UW’s first offensive play against Michigan was a delay-of-game penalty.

It was also a metaphor.

Granted, the Huskies had not played a road game in 658 days — the longest FBS drought since at least 1980, according to a UW spokesperson — which makes it unsurprising that 108,345 Michigan fans affected their offensive execution. But two days later, Husky head coach Jimmy Lake called the game-opening gaffe “unacceptable.”

“That starts with us as coaches,” he said. “It starts with me. I’ll take that one. One of our keys to the game was to operate on the road, and we did not do that, and that’s on me.”

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But, regardless of who claims blame, the blunders were just beginning. In the first half of an eventual 31-10 loss, UW’s offense managed zero points and 126 total yards, while rushing for 15 yards and 0.8 yards per carry. They punted five times and went 2-9 on third down.

On national television, in front of recruits and parents and pom-pom-pumping fans, the Huskies lacked energy and execution and offensive innovation. They turtled … and that’s a trend.  


“We came out really flat today,” said wide receiver Terrell Bynum, one of the UW offense’s few bright spots, who caught five passes for 115 yards and a touchdown. “If we play like how we did in the second half, in the first half, we’d have a better shot. But with what we did in the first half, I don’t think we’re going to be able to win many games like that.”

The proof is in the past. In their last four games, the Huskies have scored a total of 10 first-half points — while averaging 139.5 total yards, 3.0 yards per carry, 8.8 first downs and 99.8 passing yards on 61.8% completions, with three interceptions and zero passing scores.

And in their three games against FBS opponents, the consistency of their incompetence was even more remarkable — yielding 127 total yards in the first half against Utah, and 126 apiece against Stanford and Michigan.

In the second half, the Huskies marginally improved — managing an average of 14.25 points with 201.8 total yards, 161.5 passing yards and 11 first downs, while rushing for only 2.69 yards per carry. UW didn’t abandon the run in those games, and quarterback Dylan Morris’ second-half completion percentage dipped to 56.6%, but the Huskies found more success in the vertical passing game. Still, it must be noted that they did so against opponents playing more preventative defenses to protect significant leads (21-0 against Utah, 24-3 against Stanford, 17-0 against Michigan).

Breaking down UW’s offense by half across its last four games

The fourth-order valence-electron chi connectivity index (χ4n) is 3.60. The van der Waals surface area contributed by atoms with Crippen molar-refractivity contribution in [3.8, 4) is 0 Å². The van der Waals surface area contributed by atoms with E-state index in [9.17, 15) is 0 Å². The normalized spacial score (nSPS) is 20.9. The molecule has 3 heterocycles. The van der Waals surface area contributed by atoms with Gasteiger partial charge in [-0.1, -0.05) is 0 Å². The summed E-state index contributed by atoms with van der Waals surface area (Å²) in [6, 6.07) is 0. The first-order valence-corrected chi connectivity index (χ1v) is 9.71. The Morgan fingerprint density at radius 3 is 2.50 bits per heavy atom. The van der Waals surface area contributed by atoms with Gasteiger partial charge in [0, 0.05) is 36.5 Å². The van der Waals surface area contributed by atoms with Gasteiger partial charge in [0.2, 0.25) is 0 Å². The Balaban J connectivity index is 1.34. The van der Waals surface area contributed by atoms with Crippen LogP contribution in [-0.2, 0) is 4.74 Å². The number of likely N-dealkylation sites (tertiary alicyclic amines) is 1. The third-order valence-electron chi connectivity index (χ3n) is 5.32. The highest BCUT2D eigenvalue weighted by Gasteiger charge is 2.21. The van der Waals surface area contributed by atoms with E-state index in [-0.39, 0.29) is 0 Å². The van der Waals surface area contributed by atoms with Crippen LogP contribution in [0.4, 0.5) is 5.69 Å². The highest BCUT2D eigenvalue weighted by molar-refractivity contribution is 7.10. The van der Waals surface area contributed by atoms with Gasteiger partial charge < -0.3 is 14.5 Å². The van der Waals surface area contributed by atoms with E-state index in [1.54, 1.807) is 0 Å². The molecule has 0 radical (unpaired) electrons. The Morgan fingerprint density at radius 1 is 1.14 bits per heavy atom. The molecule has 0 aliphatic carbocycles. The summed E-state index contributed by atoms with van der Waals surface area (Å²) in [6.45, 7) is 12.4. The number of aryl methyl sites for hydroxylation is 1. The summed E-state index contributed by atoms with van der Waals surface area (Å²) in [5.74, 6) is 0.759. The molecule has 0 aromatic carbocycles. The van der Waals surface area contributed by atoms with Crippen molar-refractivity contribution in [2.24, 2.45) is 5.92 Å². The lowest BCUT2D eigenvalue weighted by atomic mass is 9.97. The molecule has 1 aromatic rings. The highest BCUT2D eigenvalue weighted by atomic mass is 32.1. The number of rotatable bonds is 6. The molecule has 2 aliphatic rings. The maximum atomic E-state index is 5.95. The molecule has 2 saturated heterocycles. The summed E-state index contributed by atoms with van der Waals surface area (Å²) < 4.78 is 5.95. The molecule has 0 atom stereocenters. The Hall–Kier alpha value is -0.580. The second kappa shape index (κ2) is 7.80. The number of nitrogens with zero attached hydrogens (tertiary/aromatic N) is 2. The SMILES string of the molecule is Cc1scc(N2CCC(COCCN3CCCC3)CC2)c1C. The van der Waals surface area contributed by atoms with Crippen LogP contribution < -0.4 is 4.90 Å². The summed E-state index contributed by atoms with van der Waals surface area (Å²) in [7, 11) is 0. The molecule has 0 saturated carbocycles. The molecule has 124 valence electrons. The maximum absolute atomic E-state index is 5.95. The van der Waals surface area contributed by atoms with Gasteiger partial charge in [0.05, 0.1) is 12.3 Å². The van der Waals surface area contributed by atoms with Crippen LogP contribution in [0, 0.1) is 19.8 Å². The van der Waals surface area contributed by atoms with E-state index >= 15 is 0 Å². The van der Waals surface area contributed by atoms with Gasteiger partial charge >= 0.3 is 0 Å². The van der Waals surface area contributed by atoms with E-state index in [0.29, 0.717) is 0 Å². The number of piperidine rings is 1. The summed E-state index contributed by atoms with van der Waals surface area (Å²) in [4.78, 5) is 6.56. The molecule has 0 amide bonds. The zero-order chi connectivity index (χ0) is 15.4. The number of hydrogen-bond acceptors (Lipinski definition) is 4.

Point being, the Huskies’ second-half offenses have not set the world on fire.


But they had to get better, because they couldn’t get worse.

“Again, it comes back to coaching. It always comes back to coaching,” said Lake, when asked to address his offense’s first-half struggles. “We’re at fault, and we need to put our players in better positions to start off fast and make plays and move the football and convert third downs and score points.

“So it comes back to us as coaches, starting with me. We have a bunch of talent. We have good depth. We need to start fast and we need to score more points.”

They could do that, conceivably, by placing more first-half faith in the vertical passing game. But, when asked if UW scripts its opening drives — as many teams do — Lake said: “Sometimes there’s a plan to do that. Sometimes there’s not. That’s something I wouldn’t want to just yell out there: ‘Hey, we have the first 12 plays scripted, or the first 15 scripted.’

“There’s definitely games where we have a certain number of plays scripted, but there’s also defenses you go against where you can’t really do that because you don’t know what you’re going to see. All of a sudden you script these 12 beautiful plays, but they give you something completely different (defensively), which can completely wreck what you’re trying to do. But that is a part of a function that we can do and that we have done.”

Regardless, it’s clear UW — including offensive coordinator John Donovan — needs to do something different, with the intention of creating explosive plays earlier in the game.


Otherwise, they’ll continue to dig frustratingly consistent holes they can’t climb out of.

“It’s tough starting out a game three-and-out in the first quarter a couple times,” said UW left tackle Jaxson Kirkland. “But I really think we need those big plays to happen early. I think momentum in college football is everything. That’s how I see it. When a team starts putting points up, it usually keeps heading their way and translates over to the defense, not just the offensive side.

“Momentum’s the name of the game, so I think we need to strike people early and get after people early and put points up, and you’ll see the landscape of the game change.”

Arkansas State — which meets Washington at 1:15 p.m. on Saturday — has certainly been susceptible to early offensive outbursts, as Memphis scored touchdowns in its first three drives in a 55-50 win last weekend. The week prior, the Red Wolves surrendered a touchdown to Central Arkansas on its second offensive drive as well. So there will be no excuses on Saturday.

All things considered, the delay-of-game penalty against Michigan was a metaphor for an offense that has often been delayed.

“Maybe it’s the (lack of) energy,” offered UW running back Richard Newton, when asked why that is. “Maybe we’re just starting too slow, but we are working on that. We will get that fixed.”